It’s that special time of the year, and we will all hear and read a great deal about Black Friday, Thanksgiving Weekend, and Cyber Monday during the next few days. Many pundits are going to make sweeping conclusions about the economy based on these very limited reports.
Our recommendation: please feel free to ignore this news. Christmas-time spending is a marathon, not a sprint. Slow sales early could be bad news, or it could just mean shoppers are waiting to pounce later; fast sales early could be good news, or it could mean consumers get tapped out sooner. Past patterns are no indication of this year’s results. Even more important: it’s not how much consumers are spending that matters, but how much the economy is producing, which is the ultimate source of future purchasing power.
Instead, focus on fundamentals, like monetary policy and corporate profits. It’s these fundamentals that determine the path of markets in the next year or so. And in that regard, the near future is flashing many warning signs.
With results in from 97% of S&P companies for the third quarter, according to FactSet, it looks like corporate profits are up only 2% from a year ago. We would not be surprised at all if the GDP report (due Wednesday morning) shows economy-wide corporate profits fell in Q3 and, given bottom-up earnings estimates so far, continue to decline in Q4.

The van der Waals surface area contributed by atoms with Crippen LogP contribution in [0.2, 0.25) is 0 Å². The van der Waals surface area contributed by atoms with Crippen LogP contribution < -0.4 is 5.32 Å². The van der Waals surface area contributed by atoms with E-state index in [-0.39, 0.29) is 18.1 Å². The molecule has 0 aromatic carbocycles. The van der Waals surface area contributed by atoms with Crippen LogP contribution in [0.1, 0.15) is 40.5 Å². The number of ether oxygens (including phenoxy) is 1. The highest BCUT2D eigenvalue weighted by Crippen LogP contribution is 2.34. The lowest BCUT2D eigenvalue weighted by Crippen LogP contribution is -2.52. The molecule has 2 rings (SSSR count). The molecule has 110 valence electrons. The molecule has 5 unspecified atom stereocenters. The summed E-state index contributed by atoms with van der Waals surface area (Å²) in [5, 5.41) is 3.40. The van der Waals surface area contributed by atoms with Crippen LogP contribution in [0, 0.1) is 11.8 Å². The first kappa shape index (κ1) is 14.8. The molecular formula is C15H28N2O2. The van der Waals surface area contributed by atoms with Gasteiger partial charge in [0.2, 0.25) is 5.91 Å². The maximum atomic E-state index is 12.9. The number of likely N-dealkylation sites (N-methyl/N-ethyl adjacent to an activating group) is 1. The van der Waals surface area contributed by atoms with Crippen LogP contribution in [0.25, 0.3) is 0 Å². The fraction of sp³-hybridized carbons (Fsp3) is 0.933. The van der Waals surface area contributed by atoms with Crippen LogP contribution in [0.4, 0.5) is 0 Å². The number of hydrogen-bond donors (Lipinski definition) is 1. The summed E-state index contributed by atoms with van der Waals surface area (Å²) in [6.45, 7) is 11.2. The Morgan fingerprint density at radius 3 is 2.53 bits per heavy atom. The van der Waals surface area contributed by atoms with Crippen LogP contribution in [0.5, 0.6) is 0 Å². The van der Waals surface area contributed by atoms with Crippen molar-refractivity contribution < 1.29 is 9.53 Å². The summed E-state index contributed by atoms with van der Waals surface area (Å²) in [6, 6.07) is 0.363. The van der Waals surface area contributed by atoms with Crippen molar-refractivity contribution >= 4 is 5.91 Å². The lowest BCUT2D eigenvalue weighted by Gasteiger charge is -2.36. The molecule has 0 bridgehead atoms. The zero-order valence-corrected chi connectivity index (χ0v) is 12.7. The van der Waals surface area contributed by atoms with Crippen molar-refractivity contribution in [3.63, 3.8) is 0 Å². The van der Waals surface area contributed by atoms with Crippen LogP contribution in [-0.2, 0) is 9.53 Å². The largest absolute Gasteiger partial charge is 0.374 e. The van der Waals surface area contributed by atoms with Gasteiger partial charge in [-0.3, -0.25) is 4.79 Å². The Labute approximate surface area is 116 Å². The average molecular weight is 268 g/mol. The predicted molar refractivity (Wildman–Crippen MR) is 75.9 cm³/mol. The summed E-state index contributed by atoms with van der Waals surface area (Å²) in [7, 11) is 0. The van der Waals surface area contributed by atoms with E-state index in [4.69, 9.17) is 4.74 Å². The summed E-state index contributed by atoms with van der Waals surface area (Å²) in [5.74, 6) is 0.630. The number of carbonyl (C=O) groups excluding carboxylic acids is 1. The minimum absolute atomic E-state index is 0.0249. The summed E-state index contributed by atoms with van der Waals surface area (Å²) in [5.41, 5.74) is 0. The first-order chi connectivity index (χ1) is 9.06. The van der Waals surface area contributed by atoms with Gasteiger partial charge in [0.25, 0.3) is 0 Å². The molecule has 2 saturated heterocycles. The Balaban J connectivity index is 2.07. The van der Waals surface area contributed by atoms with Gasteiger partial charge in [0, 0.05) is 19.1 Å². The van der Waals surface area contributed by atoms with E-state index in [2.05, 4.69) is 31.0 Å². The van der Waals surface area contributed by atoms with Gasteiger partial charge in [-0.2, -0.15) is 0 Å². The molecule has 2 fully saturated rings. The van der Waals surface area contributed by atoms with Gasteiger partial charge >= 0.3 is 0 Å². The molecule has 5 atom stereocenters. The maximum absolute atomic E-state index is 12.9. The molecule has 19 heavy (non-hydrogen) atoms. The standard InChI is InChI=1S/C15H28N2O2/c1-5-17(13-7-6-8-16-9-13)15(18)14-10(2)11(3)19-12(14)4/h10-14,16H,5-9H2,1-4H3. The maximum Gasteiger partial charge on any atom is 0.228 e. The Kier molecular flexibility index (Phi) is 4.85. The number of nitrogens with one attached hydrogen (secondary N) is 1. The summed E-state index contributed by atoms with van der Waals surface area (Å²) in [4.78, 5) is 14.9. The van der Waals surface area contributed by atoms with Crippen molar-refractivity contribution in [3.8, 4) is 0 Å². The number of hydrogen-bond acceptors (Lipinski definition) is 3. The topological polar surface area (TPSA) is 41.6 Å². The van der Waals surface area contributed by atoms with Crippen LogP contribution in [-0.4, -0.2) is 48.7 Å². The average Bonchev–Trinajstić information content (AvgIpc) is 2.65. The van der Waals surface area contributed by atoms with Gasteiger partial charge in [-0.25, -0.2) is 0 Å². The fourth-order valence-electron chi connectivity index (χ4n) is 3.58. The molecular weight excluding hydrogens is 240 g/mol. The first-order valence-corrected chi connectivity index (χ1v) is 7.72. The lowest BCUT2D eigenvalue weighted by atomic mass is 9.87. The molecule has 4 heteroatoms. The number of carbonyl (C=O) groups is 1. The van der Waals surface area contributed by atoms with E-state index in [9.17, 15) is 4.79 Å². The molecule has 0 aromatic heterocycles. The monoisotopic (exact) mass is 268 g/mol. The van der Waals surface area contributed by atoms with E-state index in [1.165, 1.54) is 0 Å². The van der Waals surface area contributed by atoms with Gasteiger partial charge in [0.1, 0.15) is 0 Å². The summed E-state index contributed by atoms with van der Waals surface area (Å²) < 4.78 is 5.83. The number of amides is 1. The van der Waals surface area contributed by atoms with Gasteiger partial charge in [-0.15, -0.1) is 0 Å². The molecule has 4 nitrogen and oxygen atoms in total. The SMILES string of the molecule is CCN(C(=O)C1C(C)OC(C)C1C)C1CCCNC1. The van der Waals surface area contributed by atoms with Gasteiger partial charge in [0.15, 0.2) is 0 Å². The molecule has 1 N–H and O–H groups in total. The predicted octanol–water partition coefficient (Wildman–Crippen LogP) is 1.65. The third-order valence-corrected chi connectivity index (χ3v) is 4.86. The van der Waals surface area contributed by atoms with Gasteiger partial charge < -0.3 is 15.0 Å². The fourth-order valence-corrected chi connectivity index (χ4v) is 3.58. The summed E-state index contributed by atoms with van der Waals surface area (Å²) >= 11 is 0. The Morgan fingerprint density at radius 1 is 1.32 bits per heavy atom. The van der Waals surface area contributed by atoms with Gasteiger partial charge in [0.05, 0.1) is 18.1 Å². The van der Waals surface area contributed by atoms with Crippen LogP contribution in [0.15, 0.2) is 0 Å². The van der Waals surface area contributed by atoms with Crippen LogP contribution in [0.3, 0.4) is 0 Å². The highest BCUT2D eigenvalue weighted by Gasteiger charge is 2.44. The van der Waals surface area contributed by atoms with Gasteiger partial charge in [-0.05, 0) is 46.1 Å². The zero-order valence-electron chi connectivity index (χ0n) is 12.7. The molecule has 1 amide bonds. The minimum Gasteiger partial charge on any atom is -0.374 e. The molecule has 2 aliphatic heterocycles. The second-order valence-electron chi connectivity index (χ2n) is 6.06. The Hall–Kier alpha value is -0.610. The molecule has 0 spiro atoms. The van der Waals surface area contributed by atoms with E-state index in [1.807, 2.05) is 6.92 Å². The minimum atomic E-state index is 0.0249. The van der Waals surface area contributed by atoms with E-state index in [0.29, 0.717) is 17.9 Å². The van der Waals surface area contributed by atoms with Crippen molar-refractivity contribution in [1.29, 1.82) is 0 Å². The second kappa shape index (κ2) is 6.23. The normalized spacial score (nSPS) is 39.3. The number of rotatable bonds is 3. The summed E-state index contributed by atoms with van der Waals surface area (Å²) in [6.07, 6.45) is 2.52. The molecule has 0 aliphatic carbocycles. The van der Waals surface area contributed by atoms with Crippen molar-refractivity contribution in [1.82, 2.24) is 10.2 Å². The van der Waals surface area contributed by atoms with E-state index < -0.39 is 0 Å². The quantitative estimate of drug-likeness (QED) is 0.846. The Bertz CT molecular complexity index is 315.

The stock market depends on two important factors. Profits and interest rates. As the Federal Reserve has lifted short rates, the entire yield curve has risen, and higher interest rates have been a big drag on stocks. Now stocks look like they’ll also have to grapple with stagnant to declining earnings. This is why we think the recent rally does not signal the end of a bear market, just like the rally from mid-June through mid-August, which ended with the S&P 500 peaking just north of 4300.
The lowest close so far this year is 3577. We think the market will test that low and likely go lower before the next recession is through. (We will provide more clarity on what to expect in 2023 before year end.)
The only way the recent rally turns out to signal that the worst is behind us is if the US somehow avoids a recession. But with monetary tightening (highlighted by a significant slowdown in M2), avoiding a recession is unlikely. This is especially true when we add in the fact that much of the economy, especially in the goods sector, has to get back toward normal after being artificially supported by trillions in temporary stimulus in 2020-21.
Yes, some recent economic reports have been solid, including retail sales, manufacturing output, and new home sales. Meanwhile jobs have kept growing. But the link between tighter money and less economic growth is long and variable.
Back in 2020-21 we consistently said that the bill for massive over-stimulus would eventually come due. We are now much closer to getting that bill. Don’t let the time lag, or the belief that the Fed can reverse course just in the nick of time, convince you it’s not coming at all.
Brian S. Wesbury – Chief Economist
Robert Stein, CFA – Deputy Chief Economist
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